Artist Spotlight: Lucy Kemp-Welch
Lucy Kemp-Welch (1869-1958) was the principal painter of horses (and especially working horses) during her time. She began her artistic training in 1891 at a painting school in Herkomer’s Art School, Hertfordshire. At this school her painting of animals was encouraged and from here, she soon developed a reputation for painting horses.
Kemp-Welch was an expert horsewoman with a natural understanding of their movement, nature and anatomy. This gave her paintings the true to life impressionist style that she is so well known for. The freedom in her work clearly echoes the freedom Victorian women felt when riding horses and their new ability to move around without being chaperoned. She could paint excitement and defiance, as well as scenes of a more tender manner.
I am a great admirer of Lucy Kemp-Welch and there is soon to be a highly anticipated exhibition opening on 1st of April at Russell-Cotes in her hometown of Bournemouth. Ahead of the show we’d like to share some of our favourite Lucy Kemp-Welch works…
Fascinated with working horses, pulling carts, ploughing, sowing and haymaking, Kemp-Welch’s work was a move away from the traditional style of aristocratic horse portraits that were so popular around this time. She was often compared alongside Alfred Munnings who was a great friend and painter of horses. Kemp-Welch became known for painting horses in working scenes as well as farm animals, wildlife and landscapes. She even did a few portraits.
During the First World War women took over many agricultural roles which gave Kemp-Welch an opportunity to observe horses in various situations. She is credited for her dynamic realism and picturing unaltered working scenes. Kemp-Welch’s paintings were increasingly overlooked after the Second World War and fell subject to the violent changes in art, however from the 1890s until the mid 1920s she was the country’s best known female artist.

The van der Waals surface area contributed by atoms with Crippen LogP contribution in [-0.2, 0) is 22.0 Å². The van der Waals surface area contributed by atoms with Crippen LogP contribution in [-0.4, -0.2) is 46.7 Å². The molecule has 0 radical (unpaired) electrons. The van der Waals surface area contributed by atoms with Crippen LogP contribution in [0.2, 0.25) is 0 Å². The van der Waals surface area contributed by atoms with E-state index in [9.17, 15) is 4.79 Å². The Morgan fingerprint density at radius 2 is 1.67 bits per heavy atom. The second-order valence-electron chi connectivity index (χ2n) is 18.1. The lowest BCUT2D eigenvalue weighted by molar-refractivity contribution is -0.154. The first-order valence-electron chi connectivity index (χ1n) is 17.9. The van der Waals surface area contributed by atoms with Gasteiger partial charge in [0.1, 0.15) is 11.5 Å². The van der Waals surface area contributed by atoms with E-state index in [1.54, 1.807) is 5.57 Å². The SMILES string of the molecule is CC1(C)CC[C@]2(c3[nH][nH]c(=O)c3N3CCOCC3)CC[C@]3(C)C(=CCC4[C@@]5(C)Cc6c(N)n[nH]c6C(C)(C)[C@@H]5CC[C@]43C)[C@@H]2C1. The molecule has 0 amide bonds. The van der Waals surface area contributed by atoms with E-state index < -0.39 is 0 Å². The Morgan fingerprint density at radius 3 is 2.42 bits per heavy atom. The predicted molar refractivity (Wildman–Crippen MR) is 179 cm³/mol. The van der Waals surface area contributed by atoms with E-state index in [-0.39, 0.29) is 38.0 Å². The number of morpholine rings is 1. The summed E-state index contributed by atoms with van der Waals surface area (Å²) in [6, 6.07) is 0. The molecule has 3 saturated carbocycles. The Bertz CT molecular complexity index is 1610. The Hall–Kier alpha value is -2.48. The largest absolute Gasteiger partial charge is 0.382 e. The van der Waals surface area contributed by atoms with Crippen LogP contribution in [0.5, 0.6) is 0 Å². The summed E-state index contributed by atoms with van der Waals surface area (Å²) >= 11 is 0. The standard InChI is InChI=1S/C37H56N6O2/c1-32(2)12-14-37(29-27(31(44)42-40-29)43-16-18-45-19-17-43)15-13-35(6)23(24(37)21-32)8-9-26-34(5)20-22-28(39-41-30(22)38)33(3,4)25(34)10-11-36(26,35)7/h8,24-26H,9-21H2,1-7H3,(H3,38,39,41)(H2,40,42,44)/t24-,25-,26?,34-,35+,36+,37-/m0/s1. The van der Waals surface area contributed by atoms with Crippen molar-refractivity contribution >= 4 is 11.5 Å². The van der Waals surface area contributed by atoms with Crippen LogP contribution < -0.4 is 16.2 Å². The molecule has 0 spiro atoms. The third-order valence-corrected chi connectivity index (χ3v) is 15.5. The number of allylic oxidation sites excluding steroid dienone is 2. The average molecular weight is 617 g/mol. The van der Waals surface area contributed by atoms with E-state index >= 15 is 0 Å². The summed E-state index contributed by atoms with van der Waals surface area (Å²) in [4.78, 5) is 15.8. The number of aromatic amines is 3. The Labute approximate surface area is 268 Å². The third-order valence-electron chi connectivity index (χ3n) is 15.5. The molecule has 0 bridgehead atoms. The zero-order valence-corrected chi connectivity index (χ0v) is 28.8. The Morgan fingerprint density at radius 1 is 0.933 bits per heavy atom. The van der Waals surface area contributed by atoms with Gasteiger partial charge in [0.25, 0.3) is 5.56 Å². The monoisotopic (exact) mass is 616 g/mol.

It is known that when Russell-Cotes’ Director Norman Sylvester asked if Kemp-Welch would like to be involved in an exhibition of women’s work, she responded: ‘While thanking you for this kind consideration, I should like to say that I do not wish to join in an exhibition of women’s work. I have always been of the opinion that the discrimination of sex is absurd in such a matter as art’. Kemp-Welch continued a link with Bournemouth and the Russell-Cotes gallery until her death and she was pleased that some of her paintings would stay at her ‘native place’.
One of my favourite pieces in the Russell-Cotes collection is a sketch of ‘Gypsy Horse Drovers’, which the artist painted on part of her paint box. Kemp-Welch apparently spotted a long procession of horses being driven up a muddy road outside her window. She rushed after the group, taking her palette and the nearest thing that should could sketch on. That happened to be this wooden part of her paint box!
She later transferred the sketch to canvas and the work became her first to be exhibited at the Royal Academy. It was painted whilst she was a student at the Herkomer School of Art in Bushey. Apparently, headmaster Herkomer was ‘very severe’, but he loved the work and in a letter to a Russell-Cotes curator, Kemp-Welch recalled ‘from that day he never ceased to be the kindest and sincerest critic and guide that ever a young painter had’.
Kemp-Welch’s work was widely revered and collected. Her painting ‘The Straw Ride’ can be found in the Imperial War Museum’s permanent collection.
You can also spot her illustrations on the cover of the 1915 edition of Black Beauty by Anna Sewell.
We are so proud to have a Kemp-Welch painting in the Firmdale Art Collection. Pride of place in the Library at Ham Yard Hotel, this painting is titled ‘Ploughing in the South Coast’ and is a wonderful large-scale example of her work.
We hope you can go ‘out and about’ and enjoy the exhibition at Russell-Cotes Gallery in Bournemouth this April: ‘In Her Own Voice: The Art of Lucy Kemp Welch’.